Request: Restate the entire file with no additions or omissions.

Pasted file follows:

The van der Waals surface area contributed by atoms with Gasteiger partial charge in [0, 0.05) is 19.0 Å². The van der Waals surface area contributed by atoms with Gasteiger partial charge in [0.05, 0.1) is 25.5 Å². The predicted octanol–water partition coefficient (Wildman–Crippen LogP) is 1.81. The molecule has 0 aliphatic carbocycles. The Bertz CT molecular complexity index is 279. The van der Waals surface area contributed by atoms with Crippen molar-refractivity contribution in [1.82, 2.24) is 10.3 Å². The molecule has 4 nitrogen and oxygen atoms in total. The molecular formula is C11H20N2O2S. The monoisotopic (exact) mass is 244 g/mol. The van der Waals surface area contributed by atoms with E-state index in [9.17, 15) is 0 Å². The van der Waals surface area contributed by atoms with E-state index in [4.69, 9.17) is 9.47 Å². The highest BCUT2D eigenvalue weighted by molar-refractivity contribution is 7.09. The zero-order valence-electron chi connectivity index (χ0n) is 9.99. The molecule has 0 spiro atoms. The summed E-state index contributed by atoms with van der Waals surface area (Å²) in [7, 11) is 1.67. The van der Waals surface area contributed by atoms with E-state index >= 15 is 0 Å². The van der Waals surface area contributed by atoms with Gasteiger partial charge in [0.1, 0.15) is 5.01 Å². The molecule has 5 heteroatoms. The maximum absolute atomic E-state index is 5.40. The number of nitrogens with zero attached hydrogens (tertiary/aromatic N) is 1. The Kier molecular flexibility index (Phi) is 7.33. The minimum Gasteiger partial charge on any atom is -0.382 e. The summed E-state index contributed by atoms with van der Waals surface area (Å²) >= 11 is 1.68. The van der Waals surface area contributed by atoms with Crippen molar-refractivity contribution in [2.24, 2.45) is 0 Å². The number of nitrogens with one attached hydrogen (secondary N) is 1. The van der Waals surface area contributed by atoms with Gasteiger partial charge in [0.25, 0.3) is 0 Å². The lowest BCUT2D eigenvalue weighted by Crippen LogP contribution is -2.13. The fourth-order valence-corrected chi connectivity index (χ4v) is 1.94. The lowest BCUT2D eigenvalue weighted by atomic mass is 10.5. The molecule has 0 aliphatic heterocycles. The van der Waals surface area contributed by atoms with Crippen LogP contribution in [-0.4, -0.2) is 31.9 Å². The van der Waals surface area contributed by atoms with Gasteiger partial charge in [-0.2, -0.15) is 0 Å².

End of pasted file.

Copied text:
The van der Waals surface area contributed by atoms with Gasteiger partial charge in [0, 0.05) is 19.0 Å². The van der Waals surface area contributed by atoms with Gasteiger partial charge in [0.05, 0.1) is 25.5 Å². The predicted octanol–water partition coefficient (Wildman–Crippen LogP) is 1.81. The molecule has 0 aliphatic carbocycles. The Bertz CT molecular complexity index is 279. The van der Waals surface area contributed by atoms with Crippen molar-refractivity contribution in [1.82, 2.24) is 10.3 Å². The molecule has 4 nitrogen and oxygen atoms in total. The molecular formula is C11H20N2O2S. The monoisotopic (exact) mass is 244 g/mol. The van der Waals surface area contributed by atoms with E-state index in [9.17, 15) is 0 Å². The van der Waals surface area contributed by atoms with E-state index in [4.69, 9.17) is 9.47 Å². The highest BCUT2D eigenvalue weighted by molar-refractivity contribution is 7.09. The zero-order valence-electron chi connectivity index (χ0n) is 9.99. The molecule has 0 spiro atoms. The summed E-state index contributed by atoms with van der Waals surface area (Å²) in [7, 11) is 1.67. The van der Waals surface area contributed by atoms with E-state index >= 15 is 0 Å². The van der Waals surface area contributed by atoms with Gasteiger partial charge in [0.1, 0.15) is 5.01 Å². The molecule has 5 heteroatoms. The maximum absolute atomic E-state index is 5.40. The number of nitrogens with zero attached hydrogens (tertiary/aromatic N) is 1. The Kier molecular flexibility index (Phi) is 7.33. The minimum Gasteiger partial charge on any atom is -0.382 e. The summed E-state index contributed by atoms with van der Waals surface area (Å²) >= 11 is 1.68. The van der Waals surface area contributed by atoms with Crippen molar-refractivity contribution in [2.24, 2.45) is 0 Å². The number of nitrogens with one attached hydrogen (secondary N) is 1. The van der Waals surface area contributed by atoms with Gasteiger partial charge in [0.25, 0.3) is 0 Å². The lowest BCUT2D eigenvalue weighted by Crippen LogP contribution is -2.13. The fourth-order valence-corrected chi connectivity index (χ4v) is 1.94. The lowest BCUT2D eigenvalue weighted by atomic mass is 10.5. The molecule has 0 aliphatic heterocycles. The van der Waals surface area contributed by atoms with Crippen LogP contribution in [-0.4, -0.2) is 31.9 Å². The van der Waals surface area contributed by atoms with Gasteiger partial charge in [-0.2, -0.15) is 0 Å².